Apple has rejected an iPhone application that supposedly uses off-limits technology just like Google's mobile application--only the developer swears it's not true.
Landon Fuller, who developed a photo contact management system called Peeps, said on his blog that Apple had rejected Peeps from the App Store because, "Peeps cannot be posted to the App Store due to the usage of a non-public API. Usage of non-public APIs, as outlined in the iPhone SDK Agreement section 3.3.1, is prohibited." The thing is, Fuller insists that Peeps does not use any programming tools but the public ones Apple exposes to developers as part of the iPhone SDK, saying "the last thing I would do is deliver time-bomb code to a paying customer." (Thanks to Daring Fireball for the link.)
APIs are tools that applications use to exploit parts of a computer's operating system. Operating system developers usually label some proportion of the various APIs in the OS as "public," meaning they'll support the use of those APIs well into the future to ensure applications will not break with future OS updates.
There are usually lots of other APIs lying around that the OS vendor doesn't make public, but that developers can see if they poke around a little bit.to trigger a voice prompt from the iPhone's proximity sensor in its Google Mobile application, which of the App Store.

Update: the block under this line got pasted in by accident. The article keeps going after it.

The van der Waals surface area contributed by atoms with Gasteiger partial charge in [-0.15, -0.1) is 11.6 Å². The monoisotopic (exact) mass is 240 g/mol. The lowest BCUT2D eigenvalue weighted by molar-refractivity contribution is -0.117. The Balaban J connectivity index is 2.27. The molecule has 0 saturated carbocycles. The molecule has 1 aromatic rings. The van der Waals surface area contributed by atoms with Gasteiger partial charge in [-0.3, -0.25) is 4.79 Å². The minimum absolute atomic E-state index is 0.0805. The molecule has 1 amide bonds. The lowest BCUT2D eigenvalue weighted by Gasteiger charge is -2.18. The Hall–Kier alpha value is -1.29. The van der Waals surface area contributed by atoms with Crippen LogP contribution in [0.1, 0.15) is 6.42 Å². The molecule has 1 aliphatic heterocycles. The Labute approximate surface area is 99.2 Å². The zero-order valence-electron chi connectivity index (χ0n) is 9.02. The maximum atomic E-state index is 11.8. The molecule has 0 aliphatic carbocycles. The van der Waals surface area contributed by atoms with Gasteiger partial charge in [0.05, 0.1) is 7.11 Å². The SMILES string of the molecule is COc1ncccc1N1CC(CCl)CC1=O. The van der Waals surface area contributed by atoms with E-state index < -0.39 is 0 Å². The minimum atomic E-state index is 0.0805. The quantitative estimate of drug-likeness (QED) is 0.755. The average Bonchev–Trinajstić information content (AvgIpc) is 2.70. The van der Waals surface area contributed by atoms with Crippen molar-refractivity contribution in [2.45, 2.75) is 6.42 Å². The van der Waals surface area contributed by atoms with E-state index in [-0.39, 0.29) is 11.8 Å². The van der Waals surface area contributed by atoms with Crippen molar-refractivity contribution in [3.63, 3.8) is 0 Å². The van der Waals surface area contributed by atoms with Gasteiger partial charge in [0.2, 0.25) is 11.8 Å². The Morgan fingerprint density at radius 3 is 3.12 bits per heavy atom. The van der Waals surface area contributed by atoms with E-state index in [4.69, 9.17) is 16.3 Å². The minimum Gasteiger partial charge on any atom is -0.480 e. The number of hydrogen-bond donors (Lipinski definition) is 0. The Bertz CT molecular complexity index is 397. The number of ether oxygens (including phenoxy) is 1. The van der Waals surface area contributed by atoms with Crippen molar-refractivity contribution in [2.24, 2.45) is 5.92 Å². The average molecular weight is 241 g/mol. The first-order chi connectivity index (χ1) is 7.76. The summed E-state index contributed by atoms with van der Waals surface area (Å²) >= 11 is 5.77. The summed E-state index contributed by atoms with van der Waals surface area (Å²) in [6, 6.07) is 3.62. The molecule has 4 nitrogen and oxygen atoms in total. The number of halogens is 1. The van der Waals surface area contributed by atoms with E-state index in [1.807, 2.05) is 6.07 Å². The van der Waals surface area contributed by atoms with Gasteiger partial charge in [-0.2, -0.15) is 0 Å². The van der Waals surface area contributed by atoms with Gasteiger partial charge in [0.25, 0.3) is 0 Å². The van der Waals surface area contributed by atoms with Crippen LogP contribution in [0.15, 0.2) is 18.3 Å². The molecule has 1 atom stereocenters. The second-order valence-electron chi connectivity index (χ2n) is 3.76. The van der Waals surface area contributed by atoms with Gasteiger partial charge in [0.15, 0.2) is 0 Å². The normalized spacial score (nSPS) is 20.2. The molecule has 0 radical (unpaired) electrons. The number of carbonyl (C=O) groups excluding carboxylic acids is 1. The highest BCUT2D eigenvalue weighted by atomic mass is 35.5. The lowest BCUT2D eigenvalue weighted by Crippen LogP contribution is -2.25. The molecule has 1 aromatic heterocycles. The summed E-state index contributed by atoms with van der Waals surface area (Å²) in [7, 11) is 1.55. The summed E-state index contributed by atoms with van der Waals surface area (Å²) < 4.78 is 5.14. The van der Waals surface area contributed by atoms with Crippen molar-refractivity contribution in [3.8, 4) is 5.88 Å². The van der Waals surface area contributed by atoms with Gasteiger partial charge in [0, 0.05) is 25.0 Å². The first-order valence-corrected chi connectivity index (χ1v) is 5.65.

Fuller seems to believe this is all just a misunderstanding, since his application looks an awful lot like Apple's Cover Flow feature but doesn't actually use the same implementation Apple does to display album covers in iTunes. Maybe he just needs a bigger market cap: Google Mobile is still available on the App Store, and a Google representative said he had no updates on whether Apple had ordered any changes to Google Mobile or if Google planned to make any changes on its own. An Apple representative did not return a call seeking comment, but Apple representatives have never returned any calls seeking comment about the App Store approval process.
Sometimes it really does seem that getting your iPhone application approved or rejected for the App Store comes down to whether or not you draw Inspector No. 1 or Inspector No. 2 that day.